the classroom must be a safe space for developing racial literacies, a process that includes missteps, misunderstandings, and
missed opportunities. Close the lesson by saying the following: Race means many things to people in our world. Today
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we have explored a two-category framework that allows us to question our assumptions about race. Today was not about
answering our questions, but beginning to ask questions. Whatever we ultimately conclude after wrestling with our race
questions, we should not allow race to be harmful to our own humanity or the humanity of others.
The teacher will collect and review each Race Reection to determine if the student has a reasoned reection (reasoning
appropriate for a focused free write, not a publishable text). Beyond reasoning, teachers are looking for evidence that
students understand the difference between the “Common Sense View” and the “Consequential D/discourse View” of race.
Because this is a focused free write, teachers will not evaluate student writing for use of writing mechanics or conventions.
Overall, I suggest that teachers use this work as an ungraded assignment. If teachers nd Race Reections that derogate self
or others, this should be appropriately discussed with the individual student. Importantly, students are not required to adopt
one view of race or the other; they may be inconclusive. Again, this entire lesson is only a beginning effort to develop a
richer understanding of race as a human cultural practice.
This writing assignment can be extended by providing a model of a publishable text, offering opportunities for student-led
research, and offering teacher-led writing support to students (across multiple drafts). This extended writing process should
result in a publishable text, including appropriate use of writing mechanics or conventions.
9. Teacher Resources
The Mis-Education of the Negro by Carter G. Woodson (1933), especially chapter four, “Education Under Outside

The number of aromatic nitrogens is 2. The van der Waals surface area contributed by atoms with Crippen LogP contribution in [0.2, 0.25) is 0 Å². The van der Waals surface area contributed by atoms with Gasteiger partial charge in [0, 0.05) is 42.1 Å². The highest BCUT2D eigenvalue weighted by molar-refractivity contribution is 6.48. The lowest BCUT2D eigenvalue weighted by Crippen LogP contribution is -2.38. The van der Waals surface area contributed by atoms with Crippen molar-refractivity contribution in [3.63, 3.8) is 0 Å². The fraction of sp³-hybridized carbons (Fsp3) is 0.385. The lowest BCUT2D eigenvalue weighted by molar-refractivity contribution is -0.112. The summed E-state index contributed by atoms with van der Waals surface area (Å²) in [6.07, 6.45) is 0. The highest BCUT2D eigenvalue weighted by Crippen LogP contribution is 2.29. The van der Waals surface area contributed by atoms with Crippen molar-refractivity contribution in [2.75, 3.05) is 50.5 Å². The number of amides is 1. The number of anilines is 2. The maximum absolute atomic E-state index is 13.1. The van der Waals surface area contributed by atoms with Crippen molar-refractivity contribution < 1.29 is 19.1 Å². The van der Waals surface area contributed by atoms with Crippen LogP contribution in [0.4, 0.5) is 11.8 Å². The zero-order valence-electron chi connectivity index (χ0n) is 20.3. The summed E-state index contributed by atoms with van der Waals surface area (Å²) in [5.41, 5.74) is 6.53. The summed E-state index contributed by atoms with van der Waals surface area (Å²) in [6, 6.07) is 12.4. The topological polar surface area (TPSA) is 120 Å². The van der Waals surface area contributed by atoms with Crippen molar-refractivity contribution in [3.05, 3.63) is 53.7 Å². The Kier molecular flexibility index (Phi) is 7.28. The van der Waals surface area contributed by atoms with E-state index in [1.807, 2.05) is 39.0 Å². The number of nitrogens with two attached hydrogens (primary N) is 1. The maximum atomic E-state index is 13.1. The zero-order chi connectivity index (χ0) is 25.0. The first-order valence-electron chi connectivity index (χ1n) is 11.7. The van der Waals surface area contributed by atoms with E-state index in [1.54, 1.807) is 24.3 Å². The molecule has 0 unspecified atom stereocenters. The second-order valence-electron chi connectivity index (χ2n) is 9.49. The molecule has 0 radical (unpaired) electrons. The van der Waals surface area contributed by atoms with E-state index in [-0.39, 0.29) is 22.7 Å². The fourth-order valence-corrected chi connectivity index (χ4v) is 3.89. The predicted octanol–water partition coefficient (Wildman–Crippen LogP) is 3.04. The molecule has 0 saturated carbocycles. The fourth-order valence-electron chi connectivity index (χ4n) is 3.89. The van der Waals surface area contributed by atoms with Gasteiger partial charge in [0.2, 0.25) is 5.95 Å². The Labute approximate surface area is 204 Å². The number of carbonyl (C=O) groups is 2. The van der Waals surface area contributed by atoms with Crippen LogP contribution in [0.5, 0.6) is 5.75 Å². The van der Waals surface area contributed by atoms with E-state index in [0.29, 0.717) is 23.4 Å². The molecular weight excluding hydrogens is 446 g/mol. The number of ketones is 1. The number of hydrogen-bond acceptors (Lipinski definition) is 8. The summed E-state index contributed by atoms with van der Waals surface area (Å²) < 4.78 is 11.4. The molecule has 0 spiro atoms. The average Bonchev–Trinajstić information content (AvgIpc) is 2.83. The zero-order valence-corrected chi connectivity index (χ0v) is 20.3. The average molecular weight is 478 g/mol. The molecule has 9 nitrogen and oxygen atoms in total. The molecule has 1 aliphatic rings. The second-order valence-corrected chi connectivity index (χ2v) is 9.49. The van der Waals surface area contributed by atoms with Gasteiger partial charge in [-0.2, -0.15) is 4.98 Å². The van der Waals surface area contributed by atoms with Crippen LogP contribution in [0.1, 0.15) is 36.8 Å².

Control”
Everyday Antiracism: Getting Real about Race in School, edited by Mica Pollock (2008), especially section A, “Race
Categories: We Are All the Same, but Our Lives Are Different,” and section B, “How Opportunities Are Provided and
Denied Inside Schools”
• “In Rachel Dolezal’s Skin” by Mitchell Sunderland (2015): https://broadly.vice.com/en_us/article/rachel-dolezal-
prole-interview
... Anderson & Stevenson, 2019;Bolgatz, 2005;Brown, 2017;Croom, Flores & Kamberelis, 2019;Epstein & Gist, 2015;Grayson, 2019;Guinier, 2003Guinier, , 2004Husband, 2014;King, Vickery, & Caffrey, 2018;Skerrett, 2011;Smith & Crowley, 2018;Stevenson, 2014;Twine, 2004;Twine & Steinbugler, 2006;Winans, 2010) . All of this advances the post-White orientation-characterized by • unequivocal regard for racially non-White humanity, particularly racially Black humanity, • demotion of racially White standing (i.e., position, status), • rejection of post-racial notions, • non-hierarchical racialization, and • anticipation of a post-White sociopolitical norm (Croom, 2016c;Croom & Clark, under review) which will be discussed later-in that both PRT and racial literacies further demote in every way the baseless racial hierarchy of White and Whiteness above non-White, especially Black and Blackness. ...
... This is important to point out because critical race theory (CRT), in some ways, perpetuates the common sense view of race despite its critical approach to race and racism (Leonardo, 2013). PRT differs from CRT in that race is defined, rather than assumed, in this race critical approach (Croom, 2016c;Haney-Lopez, 1994 is a significant exception in CRT; Ladson-Billings & Tate IV, 1995;Leonardo, 2013) . Additionally, PRT rejects the commonly held view of race as biological or natural. ...
... For those who might respond this way, I should add that I do not think it is likely that we will end the thought and practice of race at this point in human history. Therefore, in this author's view, all forms of post-racialism are misguided (Croom, 2016c;Leonardo, 2013) and suggested instead is the post-White orientation (see "Discussion" section) and the development of racial literacies for the foreseeable racialized future (Du Bois, 1950) . ...